Tips For a Better Hotel Experience
Whether for business or pleasure, for a one-night stay or for a week-long vacation, hotels are basically the same. Some are more expensive and more exclusive than others. Some offer more perks or amenities than others. But at all of them there are certain things you can do from the time you make your reservation to insure your stay goes off without a hitch. I work in the accounting department of a major hotel chain hotel. Here are my tips, from my experiences at work.
Plan Your Stay
Unless you’re going to a convention or staying for business in a particular hotel, you have a huge number of choices for your vacation. Understanding the season of your chosen locale will help. Winter in Florida, for example, is the season so prices for hotel rooms will be considerably higher and service may suffer due to the large number of people at the hotel’s restaurant, bar or pool. Choosing an off-season location, like Florida in the summer, will give you more affordable choices and less crowds to deal with.
Making Your Reservation
There are many choices for making a reservation – directly through the hotel, through a wholesaler like Expedia, or through a travel agency. Though many people believe online wholesalers have the best deals, this isn’t always the case. Expedia and hotels.com are the same company, as are Travelocity and Priceline. They all generally have the same rates. The hotel may offer some great deals, such as discounts for pre-paying your room, free breakfast, a room upgrade or hotel/resort credit. These specials aren’t advertised though; you have to ask for them. Your local travel agent may or may not have good rates, depending on whether or not they have a relationship with the hotel. The major agencies I deal with, who generally get the best rates from us, are Tourico, New World Travel, hotelbeds.com, Travel Impressions and some airlines, particularly Virgin Holidays.
If you make your reservation directly through the hotel, you can pre-pay or give a credit card to hold the room until check-in.
I. Pre-pay – You’ll get a discount in many cases, and you won’t have to worry about that at checkout. Most hotels have a 72-hour cancellation policy – cancel up to 3 days before your check-in date and you’ll get a full refund. Even after that 72-hour period, most hotels will give a full refund for cancellations due to natural disasters or family emergencies. We don’t ask for proof of a family emergency at the hotel where I work, but other hotels may require proof.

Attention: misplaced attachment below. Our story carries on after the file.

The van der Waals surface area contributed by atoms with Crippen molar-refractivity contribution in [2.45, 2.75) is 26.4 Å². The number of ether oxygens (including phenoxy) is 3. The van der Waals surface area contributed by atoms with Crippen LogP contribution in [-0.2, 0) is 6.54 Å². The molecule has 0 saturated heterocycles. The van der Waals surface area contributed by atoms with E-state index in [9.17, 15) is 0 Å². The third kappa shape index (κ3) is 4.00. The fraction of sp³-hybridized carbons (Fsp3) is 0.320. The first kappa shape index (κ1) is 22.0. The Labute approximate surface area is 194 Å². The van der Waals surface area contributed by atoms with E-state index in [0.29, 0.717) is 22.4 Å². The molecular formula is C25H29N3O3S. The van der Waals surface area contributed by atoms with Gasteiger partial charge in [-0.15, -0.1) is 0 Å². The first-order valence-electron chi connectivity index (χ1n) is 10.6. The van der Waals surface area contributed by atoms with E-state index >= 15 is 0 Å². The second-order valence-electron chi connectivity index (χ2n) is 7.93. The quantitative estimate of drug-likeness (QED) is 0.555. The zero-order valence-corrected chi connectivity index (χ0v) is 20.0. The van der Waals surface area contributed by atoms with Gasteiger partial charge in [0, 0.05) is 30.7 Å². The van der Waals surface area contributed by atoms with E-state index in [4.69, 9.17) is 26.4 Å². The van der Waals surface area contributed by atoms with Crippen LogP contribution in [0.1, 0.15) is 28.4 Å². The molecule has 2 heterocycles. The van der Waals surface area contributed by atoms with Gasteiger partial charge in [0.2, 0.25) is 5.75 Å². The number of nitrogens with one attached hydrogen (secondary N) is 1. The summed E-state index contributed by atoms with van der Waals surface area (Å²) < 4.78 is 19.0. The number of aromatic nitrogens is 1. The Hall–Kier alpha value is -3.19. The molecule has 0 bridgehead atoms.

II. Credit Card Guarantee – If you can’t pre-pay, or don’t want to, you’ll still have to give a credit or debit card at the time of reservation to hold the room. The credit card insures the hotel has a way to charge for a no-show or late cancellation. Here’s the tip: Use your credit card, and use the one you plan to use at check-out. Do NOT give your debit card. I’ll explain why below, and security is not the reason.
New gear for your vacation
Before your arrival, check the hotel’s check-in policy. Some hotels start check-in at 2:00 or 3:00 while others start at 4:00. If you plan to arrive early, let the reservationist know when you make your reservation. Ask for early arrival. You may or may not have to pay for the convenience, and most hotels don’t guarantee early arrivals, though they do try to accommodate them, provided the rooms are available.
If you are not sure what time you will arrive and you get to the hotel when check-in begins, you may encounter lines at the front desk. If you arrive before check-in time, you may be asked to wait. Hotels MUST have a check-in (and check-out) policy to give the housekeeping staff enough time to prepare the rooms for incoming guests. If you’re early, you can usually ask the front desk to hold your luggage while you go look at the pool or have a bite to eat.
At check-in, when it’s finally time to get your room key, remember you’re on vacation. The front desk staff is often vastly underpaid for all they do. They must make reservations, listen to and resolve complaints, answer questions, and take payments – all with a smile on their faces. It’s not an easy job. When it’s your turn to check-in, put a smile on your face, despite any hassles you may have encountered thus far. Just as it’s not your fault that the guest in front of you was rude or the front desk agent is having a bad day (and none of this should be reflected in their dealings with you), it’s not their fault that you just sat in traffic, couldn’t find the hotel or that your child is cranky. A smile is a powerful tool towards great customer service.
Why Should You Use the Same Credit Card at Check-In?